Keith Critchlow, an internationally-renowned scholar, has studied a wide range of Neolithic artefacts. In "Time Stands Still", he adopts a technique of cross-cultural comparison to uncover some previously unknown characteristics of the Neolithic people. He takes ancient temple-building manuals from Indian Vedic sources, for example, and applies them to British sites - with fascinating results. He examines Chinese pictographs for evidence of sighting instruments and scientific tools. Perhaps most significantly, he offers evidence that stone-carved spheres with regular mathematical symmetries, found in Scotland, pre-date Plato's writings on geometric figures by more than a thousand years. The remarkable findings of this groundbreaking book are just as important today as when the book was first published.
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Professor Keith Critchlow is a well-known lecturer and author. He is a founder member of RILKO (Research Into Lost Knowledge Organisation), a founder member and Director of Studies of Kairos and a founder member and President of the Temenos Academy. He has been a senior lecturer at the Architectural Association in London and has taught Islamic Art at the Royal College of Art; he now lectures worldwide on architecture and sacred geometry. His many previous books include Order in Space, Islamic Patterns: An Analytical and Cosmological Approach, Markings: Aerial Views of Sacred Landscapes, and Soul as Sphere and Androgyne.Review:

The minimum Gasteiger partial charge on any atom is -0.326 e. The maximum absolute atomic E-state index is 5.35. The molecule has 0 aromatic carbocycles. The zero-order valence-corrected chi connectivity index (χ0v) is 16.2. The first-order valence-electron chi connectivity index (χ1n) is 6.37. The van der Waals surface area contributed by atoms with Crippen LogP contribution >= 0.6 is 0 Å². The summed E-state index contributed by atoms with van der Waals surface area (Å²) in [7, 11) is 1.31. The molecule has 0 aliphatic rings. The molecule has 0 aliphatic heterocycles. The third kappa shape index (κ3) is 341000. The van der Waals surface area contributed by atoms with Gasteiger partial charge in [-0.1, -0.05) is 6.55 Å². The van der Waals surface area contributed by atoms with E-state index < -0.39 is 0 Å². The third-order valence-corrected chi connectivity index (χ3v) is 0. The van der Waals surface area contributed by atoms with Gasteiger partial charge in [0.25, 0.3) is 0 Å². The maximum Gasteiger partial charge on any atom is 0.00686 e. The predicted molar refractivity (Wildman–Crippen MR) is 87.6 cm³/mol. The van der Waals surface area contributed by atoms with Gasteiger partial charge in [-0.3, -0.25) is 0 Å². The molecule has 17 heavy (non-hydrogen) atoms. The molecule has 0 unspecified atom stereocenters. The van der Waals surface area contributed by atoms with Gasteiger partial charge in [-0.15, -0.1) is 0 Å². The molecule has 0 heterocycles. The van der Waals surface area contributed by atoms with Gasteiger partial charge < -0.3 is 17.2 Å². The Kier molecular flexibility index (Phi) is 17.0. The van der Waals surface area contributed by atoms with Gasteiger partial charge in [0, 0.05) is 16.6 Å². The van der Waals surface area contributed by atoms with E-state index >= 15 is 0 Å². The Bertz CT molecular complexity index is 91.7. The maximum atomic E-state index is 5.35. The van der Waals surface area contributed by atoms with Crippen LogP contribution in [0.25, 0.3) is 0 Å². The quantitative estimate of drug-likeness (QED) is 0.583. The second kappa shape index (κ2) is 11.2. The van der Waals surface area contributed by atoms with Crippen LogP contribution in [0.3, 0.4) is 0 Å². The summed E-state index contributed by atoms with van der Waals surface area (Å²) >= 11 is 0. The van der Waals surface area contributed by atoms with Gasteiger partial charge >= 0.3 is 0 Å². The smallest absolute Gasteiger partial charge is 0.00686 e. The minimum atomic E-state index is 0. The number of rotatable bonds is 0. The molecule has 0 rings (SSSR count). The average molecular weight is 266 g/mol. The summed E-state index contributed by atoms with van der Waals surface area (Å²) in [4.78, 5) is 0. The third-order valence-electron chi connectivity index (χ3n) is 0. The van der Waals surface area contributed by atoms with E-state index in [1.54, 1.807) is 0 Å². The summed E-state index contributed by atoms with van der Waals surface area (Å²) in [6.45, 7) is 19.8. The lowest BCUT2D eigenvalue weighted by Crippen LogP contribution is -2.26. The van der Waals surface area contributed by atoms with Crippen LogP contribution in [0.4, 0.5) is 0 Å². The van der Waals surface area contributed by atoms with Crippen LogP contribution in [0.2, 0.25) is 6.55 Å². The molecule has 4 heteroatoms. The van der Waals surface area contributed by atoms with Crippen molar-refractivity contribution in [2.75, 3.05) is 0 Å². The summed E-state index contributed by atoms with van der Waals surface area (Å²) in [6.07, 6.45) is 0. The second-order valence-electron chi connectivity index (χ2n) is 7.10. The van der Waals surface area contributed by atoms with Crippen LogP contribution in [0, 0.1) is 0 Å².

'This book is one of the classics of new antiquarian literature, and the reissue, with an update, is welcome ... Informed by western and Indian classical, this book provides an argument for the sacred nature of the inspiration behind megalithic culture. Fascinating and inspirational throughout, it is an antidote to the view that science is inherently anti-metaphysical.' -- Northern Earth, Winter 2007 'As an archaeological book, it tries to sympathetically comprehend the megalithic mind and the feats of cosmic architectural orientation achieved in an age without written words or numbers. It aims explicitly to understand the builders of the stone circles on their own terms and begins to explore what kind of knowledge they were using ... It is however more than a book about stones: it strives to rediscover the wisdom stream that underlay the mathematical, geometric, and cosmic architecture embodied in the stone circles and sculpted into stone figures. It is a diverse and interdisciplinary study using anthropology, psychology, mythology, architecture, linguistics, philosophy and numerology.' --Alexander Murrell, New View 'Critchlow's book can help us to regain an understanding of a deeper reality ... it is good to have this outstanding book in print again.' -- Caduceus, Autumn 2007 'Beautifully illustrated' -- Scientific and Medical Network Review, Summer 2007 'A revised publication of a seminal book. Brilliant!' -- Nexus Magazine, December 2007
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